Sunday, January 28, 2018

This Week

1. Database truth of the week

"Relvars introduce a concept of assignment, which has no counterpart in either FOPL or set theory. If you add it to those formalisms you introduce computational completeness, which destroys both decidability (the existence of a general algorithm by which you can determine if an expression is or is not logically valid) and the guarantee that there exists a (query) evaluation procedure that will halt (the existence of a general algorithm by which you can evaluate the truth or falsity of every instantiated predicate expression given those instantiations from any given database). Therefore we must forbid relvars." --David McGoveran

2. What's wrong with this database picture?

"Many data and information modelers talk about all kinds of keys (or identifiers. I'll forego the distinction for now). I hear them talk about primary keys, alternate keys, surrogate keys, technical keys, functional keys, intelligent keys, business keys (for a Data Vault), human keys, natural keys, artificial keys, composite keys, warehouse keys or Dimensional Keys (or Data Warehousing) and whatnot. Then a debate rises on the use (and misuse) of all these keys ... The foremost question we should actually ask ourselves: can we formally disambiguate kinds of keys (at all)? Of all kinds of key, the primary key and the surrogate key gained the most discussion."
"If we take a look at the relational model we only see of one or more attributes that are unique for each tuple in a relation -- no other formal distinction is possible. When we talk about different kinds of keys we base our nomenclature on properties and behavior of the candidate keys. We formally do not have a primary key, it is a choice we make and as such we might treat this key slightly different from all other available keys in a relation. The discussion around primary keys stems more from SQL NULL problems, foreign key constraints and implementing surrogate keys. --Martijn Evers, Kinds of Keys: On the Nature of Key Classifications,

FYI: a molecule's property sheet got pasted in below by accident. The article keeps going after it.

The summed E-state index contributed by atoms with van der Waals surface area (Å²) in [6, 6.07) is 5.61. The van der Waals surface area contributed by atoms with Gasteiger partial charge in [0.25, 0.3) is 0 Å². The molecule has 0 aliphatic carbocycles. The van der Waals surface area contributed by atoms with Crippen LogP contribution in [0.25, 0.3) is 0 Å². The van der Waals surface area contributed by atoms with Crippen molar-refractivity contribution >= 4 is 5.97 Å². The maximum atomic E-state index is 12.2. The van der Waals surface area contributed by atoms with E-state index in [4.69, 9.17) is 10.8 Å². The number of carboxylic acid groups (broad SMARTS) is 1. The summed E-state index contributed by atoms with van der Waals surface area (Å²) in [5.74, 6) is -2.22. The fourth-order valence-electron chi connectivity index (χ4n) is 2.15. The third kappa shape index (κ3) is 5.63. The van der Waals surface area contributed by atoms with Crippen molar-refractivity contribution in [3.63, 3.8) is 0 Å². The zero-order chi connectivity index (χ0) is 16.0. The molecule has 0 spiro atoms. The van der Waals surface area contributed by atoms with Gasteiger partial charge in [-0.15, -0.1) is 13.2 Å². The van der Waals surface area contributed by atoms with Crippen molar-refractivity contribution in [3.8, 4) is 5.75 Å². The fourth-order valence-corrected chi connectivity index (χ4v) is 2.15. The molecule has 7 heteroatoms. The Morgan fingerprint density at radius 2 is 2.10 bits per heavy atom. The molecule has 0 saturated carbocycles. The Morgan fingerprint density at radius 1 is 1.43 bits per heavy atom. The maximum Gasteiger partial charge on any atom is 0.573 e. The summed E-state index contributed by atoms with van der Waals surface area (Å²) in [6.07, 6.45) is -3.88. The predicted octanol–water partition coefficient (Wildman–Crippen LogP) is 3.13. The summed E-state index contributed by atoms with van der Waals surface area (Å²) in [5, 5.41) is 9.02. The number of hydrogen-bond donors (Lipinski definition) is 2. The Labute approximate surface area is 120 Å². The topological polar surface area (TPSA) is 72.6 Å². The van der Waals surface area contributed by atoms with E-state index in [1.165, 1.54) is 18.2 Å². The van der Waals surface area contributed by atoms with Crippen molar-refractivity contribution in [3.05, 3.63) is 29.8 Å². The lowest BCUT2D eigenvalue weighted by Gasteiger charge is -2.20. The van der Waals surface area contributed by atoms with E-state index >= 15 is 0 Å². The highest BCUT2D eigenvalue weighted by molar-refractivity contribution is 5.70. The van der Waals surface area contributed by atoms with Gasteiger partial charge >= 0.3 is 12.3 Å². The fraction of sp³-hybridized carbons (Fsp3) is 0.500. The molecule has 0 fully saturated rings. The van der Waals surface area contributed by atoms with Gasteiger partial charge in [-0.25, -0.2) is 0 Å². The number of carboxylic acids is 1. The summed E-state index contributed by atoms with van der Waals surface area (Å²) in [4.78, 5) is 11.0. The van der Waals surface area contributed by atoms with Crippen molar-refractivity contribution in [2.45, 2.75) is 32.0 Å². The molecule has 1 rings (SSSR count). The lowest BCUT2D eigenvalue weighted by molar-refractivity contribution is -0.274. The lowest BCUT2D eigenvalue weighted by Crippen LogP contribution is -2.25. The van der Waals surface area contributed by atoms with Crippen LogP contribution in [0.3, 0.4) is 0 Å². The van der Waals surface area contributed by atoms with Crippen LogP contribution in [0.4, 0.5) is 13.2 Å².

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3. To Laugh or Cry?

"The database world isn’t packaged with mind-bending announcements on a weekly basis, but over the course of a year it never fails to surprise me how many new things we do see, and how unrelenting the progression is. 2017 was no exception, so I want to reflect on some of the interesting new releases including a transactional graph database, a geo-replicated multi-model database, and a new high performance key/value store." --Peter Cooper, A Look at Ten New Database Systems Released in 2017

4. Publications

5. Housekeeping:

To work around Blogger limitations, the labels are mostly abbreviations or acronyms of the terms listed on the FUNDAMENTALS page. For detailed instructions on how to understand and use the labels in conjunction with the FUNDAMENTALS page, see the ABOUT page. The 2017 and 2016 posts, including earlier posts rewritten in 2017 are relabeled. As other older posts are rewritten, they will also be relabeled, but in the meantime, use Blogger search for them.

6. Oldie But Goodie

DataBase Debunking clarifications